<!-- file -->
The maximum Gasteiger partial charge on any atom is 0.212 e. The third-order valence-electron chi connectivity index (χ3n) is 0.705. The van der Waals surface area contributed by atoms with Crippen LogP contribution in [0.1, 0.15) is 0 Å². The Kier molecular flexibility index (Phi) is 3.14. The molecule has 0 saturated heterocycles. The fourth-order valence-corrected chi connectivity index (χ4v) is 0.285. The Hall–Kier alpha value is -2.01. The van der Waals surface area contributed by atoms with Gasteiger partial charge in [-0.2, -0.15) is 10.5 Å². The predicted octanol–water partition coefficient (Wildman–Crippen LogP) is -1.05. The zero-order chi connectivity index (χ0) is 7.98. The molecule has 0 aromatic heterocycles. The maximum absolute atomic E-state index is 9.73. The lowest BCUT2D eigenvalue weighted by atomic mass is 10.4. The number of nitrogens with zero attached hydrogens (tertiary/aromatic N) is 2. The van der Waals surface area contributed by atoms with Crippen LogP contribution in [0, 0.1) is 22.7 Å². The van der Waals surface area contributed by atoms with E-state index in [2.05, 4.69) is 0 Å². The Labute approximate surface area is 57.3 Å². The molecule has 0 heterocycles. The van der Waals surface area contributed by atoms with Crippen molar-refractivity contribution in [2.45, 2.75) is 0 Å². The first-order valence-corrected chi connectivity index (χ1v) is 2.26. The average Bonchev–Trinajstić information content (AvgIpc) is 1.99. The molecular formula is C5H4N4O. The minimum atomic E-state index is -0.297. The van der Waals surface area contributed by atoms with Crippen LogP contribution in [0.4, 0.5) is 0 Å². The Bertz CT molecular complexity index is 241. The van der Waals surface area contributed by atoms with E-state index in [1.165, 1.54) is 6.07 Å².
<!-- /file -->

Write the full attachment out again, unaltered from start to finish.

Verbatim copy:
The maximum Gasteiger partial charge on any atom is 0.212 e. The third-order valence-electron chi connectivity index (χ3n) is 0.705. The van der Waals surface area contributed by atoms with Crippen LogP contribution in [0.1, 0.15) is 0 Å². The Kier molecular flexibility index (Phi) is 3.14. The molecule has 0 saturated heterocycles. The fourth-order valence-corrected chi connectivity index (χ4v) is 0.285. The Hall–Kier alpha value is -2.01. The van der Waals surface area contributed by atoms with Gasteiger partial charge in [-0.2, -0.15) is 10.5 Å². The predicted octanol–water partition coefficient (Wildman–Crippen LogP) is -1.05. The zero-order chi connectivity index (χ0) is 7.98. The molecule has 0 aromatic heterocycles. The maximum absolute atomic E-state index is 9.73. The lowest BCUT2D eigenvalue weighted by atomic mass is 10.4. The number of nitrogens with zero attached hydrogens (tertiary/aromatic N) is 2. The van der Waals surface area contributed by atoms with Crippen LogP contribution in [0, 0.1) is 22.7 Å². The van der Waals surface area contributed by atoms with E-state index in [2.05, 4.69) is 0 Å². The Labute approximate surface area is 57.3 Å². The molecule has 0 heterocycles. The van der Waals surface area contributed by atoms with Crippen molar-refractivity contribution in [2.45, 2.75) is 0 Å². The first-order valence-corrected chi connectivity index (χ1v) is 2.26. The average Bonchev–Trinajstić information content (AvgIpc) is 1.99. The molecular formula is C5H4N4O. The minimum atomic E-state index is -0.297. The van der Waals surface area contributed by atoms with Crippen LogP contribution in [0.4, 0.5) is 0 Å². The Bertz CT molecular complexity index is 241. The van der Waals surface area contributed by atoms with E-state index in [1.165, 1.54) is 6.07 Å².